She Can Bring Us Home: Dr. Dorothy Boulding Ferebee, Civil Rights Pioneer
Long before it became the slogan of the presidential campaign for Barack Obama, Dorothy Ferebee (1898–1980) lived by the motto YES, WE CAN. An African American obstetrician and civil rights activist from Washington DC, she was descended from lawyers, journalists, politicians, and a judge. At a time when African Americans faced Jim Crow segregation, desperate poverty, and lynch mobs, she advised presidents on civil rights and assisted foreign governments on public health issues. Though articulate, visionary, talented, and skillful at managing her publicity, she was also tragically flawed.
Ferebee was president of the Alpha Kappa Alpha black service sorority and later became the president of the powerful National Council of Negro Women in the nascent civil rights era. She stood up to gun-toting plantation owners to bring health care to sharecroppers through her Mississippi Health Project during the Great Depression.
A household name in black America for forty years, Ferebee was also the media darling of the thriving black press. Ironically, her fame and relevance faded as African Americans achieved the political power for which she had fought. In She Can Bring Us Home, Diane Kiesel tells Ferebee’s extraordinary story of struggle and personal sacrifice to a new generation.
Praise for She Can Bring Us Home: Dr. Dorothy Boulding Ferebee, Civil Rights Pioneer
"Kiesel is a fine writer. . . . [Her] reporting on and writing about Boulding [Ferebee] will cause you to reflect about where this country has been and the directions in which it has been going. . . . The author's painstaking research and clear narrative style does her subject justice. It is an engaging and enjoyable read."—Laura Ward, New York Law Journal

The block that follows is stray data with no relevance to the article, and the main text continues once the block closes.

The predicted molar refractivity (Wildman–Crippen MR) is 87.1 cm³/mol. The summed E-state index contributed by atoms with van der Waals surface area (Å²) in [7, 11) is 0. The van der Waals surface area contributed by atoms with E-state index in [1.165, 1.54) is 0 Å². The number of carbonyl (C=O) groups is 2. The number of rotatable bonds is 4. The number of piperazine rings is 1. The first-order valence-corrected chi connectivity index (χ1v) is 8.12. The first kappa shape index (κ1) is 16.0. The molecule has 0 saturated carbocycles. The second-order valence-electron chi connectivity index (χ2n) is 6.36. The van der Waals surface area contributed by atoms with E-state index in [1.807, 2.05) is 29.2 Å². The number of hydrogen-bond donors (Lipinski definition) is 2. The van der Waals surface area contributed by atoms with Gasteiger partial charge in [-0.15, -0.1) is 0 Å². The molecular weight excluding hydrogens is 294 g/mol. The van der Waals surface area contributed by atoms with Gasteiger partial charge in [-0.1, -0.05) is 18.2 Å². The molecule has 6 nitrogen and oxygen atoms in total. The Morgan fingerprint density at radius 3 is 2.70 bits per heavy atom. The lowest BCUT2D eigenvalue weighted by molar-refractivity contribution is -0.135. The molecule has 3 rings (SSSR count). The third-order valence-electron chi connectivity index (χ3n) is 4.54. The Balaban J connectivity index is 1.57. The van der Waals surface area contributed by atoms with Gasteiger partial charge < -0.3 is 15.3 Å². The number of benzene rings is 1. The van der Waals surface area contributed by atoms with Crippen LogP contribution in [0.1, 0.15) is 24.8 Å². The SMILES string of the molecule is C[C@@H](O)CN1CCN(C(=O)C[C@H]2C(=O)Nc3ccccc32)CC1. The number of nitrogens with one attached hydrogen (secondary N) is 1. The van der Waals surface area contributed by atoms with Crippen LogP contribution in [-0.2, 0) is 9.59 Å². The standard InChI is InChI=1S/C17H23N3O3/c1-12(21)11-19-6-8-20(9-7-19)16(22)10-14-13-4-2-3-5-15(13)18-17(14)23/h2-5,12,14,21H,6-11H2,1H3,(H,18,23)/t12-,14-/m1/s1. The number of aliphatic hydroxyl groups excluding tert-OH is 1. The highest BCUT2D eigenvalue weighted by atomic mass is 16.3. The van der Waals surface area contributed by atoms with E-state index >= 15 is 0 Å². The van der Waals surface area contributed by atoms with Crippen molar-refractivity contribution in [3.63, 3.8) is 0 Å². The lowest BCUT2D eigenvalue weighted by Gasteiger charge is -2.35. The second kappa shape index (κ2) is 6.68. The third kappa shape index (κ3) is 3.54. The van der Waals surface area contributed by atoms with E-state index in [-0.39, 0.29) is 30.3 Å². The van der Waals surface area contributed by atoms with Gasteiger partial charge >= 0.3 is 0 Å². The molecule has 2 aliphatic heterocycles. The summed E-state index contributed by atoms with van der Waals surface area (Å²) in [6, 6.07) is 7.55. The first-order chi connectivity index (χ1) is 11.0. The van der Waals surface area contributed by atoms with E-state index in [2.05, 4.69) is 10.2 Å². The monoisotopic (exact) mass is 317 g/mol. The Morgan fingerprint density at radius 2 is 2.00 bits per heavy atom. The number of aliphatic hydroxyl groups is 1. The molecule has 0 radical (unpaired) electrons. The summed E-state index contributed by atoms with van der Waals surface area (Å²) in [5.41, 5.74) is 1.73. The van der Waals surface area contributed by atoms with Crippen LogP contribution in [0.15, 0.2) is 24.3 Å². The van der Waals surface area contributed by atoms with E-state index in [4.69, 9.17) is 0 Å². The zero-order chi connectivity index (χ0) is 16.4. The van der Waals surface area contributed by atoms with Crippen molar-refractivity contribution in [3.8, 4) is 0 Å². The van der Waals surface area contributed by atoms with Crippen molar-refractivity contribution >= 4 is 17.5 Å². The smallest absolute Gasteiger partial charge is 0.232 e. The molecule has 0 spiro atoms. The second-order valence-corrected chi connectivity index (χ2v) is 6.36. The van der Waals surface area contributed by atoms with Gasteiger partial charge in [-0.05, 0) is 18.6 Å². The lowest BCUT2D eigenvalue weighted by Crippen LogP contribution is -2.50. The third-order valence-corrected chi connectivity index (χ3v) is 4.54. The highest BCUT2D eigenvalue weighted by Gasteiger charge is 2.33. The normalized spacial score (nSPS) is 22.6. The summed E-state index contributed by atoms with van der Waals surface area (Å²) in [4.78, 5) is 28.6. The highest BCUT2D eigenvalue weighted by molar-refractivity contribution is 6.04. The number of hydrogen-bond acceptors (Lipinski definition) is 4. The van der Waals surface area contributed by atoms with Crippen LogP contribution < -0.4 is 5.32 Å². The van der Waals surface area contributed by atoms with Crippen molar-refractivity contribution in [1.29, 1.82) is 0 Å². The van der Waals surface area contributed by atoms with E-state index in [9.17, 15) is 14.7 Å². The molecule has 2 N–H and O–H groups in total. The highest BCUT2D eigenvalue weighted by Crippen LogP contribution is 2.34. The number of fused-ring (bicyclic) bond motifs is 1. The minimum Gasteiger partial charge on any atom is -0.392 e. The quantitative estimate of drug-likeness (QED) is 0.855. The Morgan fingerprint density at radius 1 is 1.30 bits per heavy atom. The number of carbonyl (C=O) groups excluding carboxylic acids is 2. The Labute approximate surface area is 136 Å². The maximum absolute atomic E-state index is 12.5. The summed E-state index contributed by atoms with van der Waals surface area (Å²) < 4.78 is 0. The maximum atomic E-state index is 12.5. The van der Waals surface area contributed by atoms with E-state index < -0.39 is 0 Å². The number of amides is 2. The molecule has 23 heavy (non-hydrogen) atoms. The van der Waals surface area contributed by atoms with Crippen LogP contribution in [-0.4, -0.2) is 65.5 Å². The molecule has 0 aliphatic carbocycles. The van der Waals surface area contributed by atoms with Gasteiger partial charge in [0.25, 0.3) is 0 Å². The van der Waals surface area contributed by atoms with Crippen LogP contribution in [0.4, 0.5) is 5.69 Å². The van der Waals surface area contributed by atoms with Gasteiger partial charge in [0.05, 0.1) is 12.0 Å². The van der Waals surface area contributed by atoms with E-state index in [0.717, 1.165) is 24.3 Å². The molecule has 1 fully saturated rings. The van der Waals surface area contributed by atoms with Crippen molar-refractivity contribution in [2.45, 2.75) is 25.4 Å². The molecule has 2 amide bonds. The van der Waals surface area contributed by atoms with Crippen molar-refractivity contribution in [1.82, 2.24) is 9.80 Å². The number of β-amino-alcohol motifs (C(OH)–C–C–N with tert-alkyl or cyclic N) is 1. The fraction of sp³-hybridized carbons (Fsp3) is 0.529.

"A monumental work. . . . She Can Bring Us Home expertly recovers the life of this forgotten giant in advocacy of civil rights, health care, women's rights, and educational equality."—Cassandra Newby-Alexander, Virginia Magazine
"She Can Bring Us Home is an engaging study of an African American woman physician whose deserves to be better known in medical history."—Susan L. Smith, Journal of the History of Medicine
"An anomaly in her own time, the ambitious, professionally successful Ferebee might have felt more at home in the 21st century, when her ideals of racial and gender equality, as well as her struggles to balance work and family, resonate more broadly in our culture. Kiesel does readers a great service by revealing the struggles and triumphs of this remarkable woman."—Chris Myers Asch, Washington History
"She Can Bring Us Home is a impressive biography of Dorothy Ferebee. Readers will learn much not only about Dr. Ferebee's life, but also about the era in which she lived."—Debra Newman Ham, Journal of African American History
“This lovingly crafted biography brings to life the remarkable tale of a powerful but overlooked twentieth-century advocate for women and racial equality. Born at the end of the nineteenth century, the descendant of slaves who fled to Boston, Dorothy Ferebee took her Tufts Medical School diploma to the nation’s capital to serve the neglected needs of African Americans living in poverty. . . . In Judge Diane Kiesel’s capable hands, Ferebee’s life as a national civil rights leader is given long-overdue recognition.”—James McGrath Morris, author of Eye on the Struggle: Ethel Payne, the First Lady of the Black Press
“Dorothy Ferebee—ground-breaking physician, civil rights champion, feminist advocate—was a legend in her own time but is largely unknown in ours. Now Diane Kiesel brings alive this extraordinary woman whose private life was as tortured and heartbreaking as her public persona was exemplary and heroic. A compulsively readable exploration of the price women pay for greatness.”—Ellen Feldman, author of The Unwitting and Scottsboro
“This meticulous account of the life of one of twentieth-century America’s most influential African American women, a doctor whose contributions to public health, civil rights, and women’s reproductive freedom were vast, is long overdue. . . . In this engrossing work of investigative biography Diane Kiesel reveals that success was achieved at great personal cost and masked a secret tragedy.”—Nina Burleigh, author of The Fatal Gift of Beauty: The Trials of Amanda Knox